It's because it has not been imposed or instigated from outside, and has been launched ostensibly to restore the hopes of the original revolution, rather than destroy it. This is what many neocons still don't seem to understand, which is presumably why so many seem to be outright hoping for the coup to succeed:
I think it’s critical to understand the context in which this threat arises. The protesters are not calling for an end to the concept of an Islamic state far from it, in fact. Just because elements of the opposition are seen as friendlier to the West, it doesn’t translate into a monolithic “Westernizing” force. And that is why it is potentially so dangerous to the stability of the status quo.
The leading faces speaking out Mousavi, Rafsanjani, Montazeri are figures who were among Khomeini’s inner circle in 1979.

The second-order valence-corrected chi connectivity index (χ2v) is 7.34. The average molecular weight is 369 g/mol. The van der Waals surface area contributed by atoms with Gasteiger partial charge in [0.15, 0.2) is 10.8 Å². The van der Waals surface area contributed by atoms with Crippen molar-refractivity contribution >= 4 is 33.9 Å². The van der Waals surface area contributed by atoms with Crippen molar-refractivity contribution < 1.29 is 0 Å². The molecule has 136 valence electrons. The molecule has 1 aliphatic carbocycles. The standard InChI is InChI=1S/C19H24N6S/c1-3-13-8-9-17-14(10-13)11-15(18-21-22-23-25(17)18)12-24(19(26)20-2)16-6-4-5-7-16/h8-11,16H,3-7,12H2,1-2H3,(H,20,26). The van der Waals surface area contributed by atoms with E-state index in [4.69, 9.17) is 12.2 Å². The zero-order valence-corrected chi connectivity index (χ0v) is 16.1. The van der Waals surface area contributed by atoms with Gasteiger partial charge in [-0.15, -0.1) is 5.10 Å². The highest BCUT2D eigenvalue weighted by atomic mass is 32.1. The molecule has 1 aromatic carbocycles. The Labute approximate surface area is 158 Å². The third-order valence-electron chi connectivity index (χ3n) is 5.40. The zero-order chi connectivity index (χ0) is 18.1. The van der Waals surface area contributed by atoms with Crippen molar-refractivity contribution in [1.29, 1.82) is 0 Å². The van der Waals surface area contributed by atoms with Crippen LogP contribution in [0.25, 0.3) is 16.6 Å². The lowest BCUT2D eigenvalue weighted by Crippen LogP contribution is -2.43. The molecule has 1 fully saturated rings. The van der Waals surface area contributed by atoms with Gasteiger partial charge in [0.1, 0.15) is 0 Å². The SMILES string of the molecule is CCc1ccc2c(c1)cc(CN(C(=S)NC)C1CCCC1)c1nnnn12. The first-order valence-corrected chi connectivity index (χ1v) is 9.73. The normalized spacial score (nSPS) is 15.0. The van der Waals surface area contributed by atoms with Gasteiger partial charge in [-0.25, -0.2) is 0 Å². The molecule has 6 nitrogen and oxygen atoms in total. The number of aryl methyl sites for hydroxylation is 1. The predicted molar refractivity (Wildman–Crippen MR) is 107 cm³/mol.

Montazeri, a Grand Ayatollah who was once seen as the successor to Khomeini, is of particular note. Think of it: a man who was once considered a probable successor to the founder of the Islamic Republic has now come out and said, in no uncertain terms, that the protesters are right and the government (including the clerical leadership) is wrong. No longer are we just questioning the legitimacy of Ahmadinejad’s presidency rather, Khamenei himself and the institution he represents is called into question for abetting it. The most serious threats, it seems, are always from within and this is just one example of the fault lines developing within the clerical leadership that will reverberate for years to come regardless of how the current crisis is resolved. Once the “crisis of legitimacy” genie is out of the bottle, it’s impossible to get back in. People will always remember and internalize these events, coloring how they see every subsequent action by the government (much in the way the U.S. assisted coup in 1953 still hangs over U.S.-Iran relations)."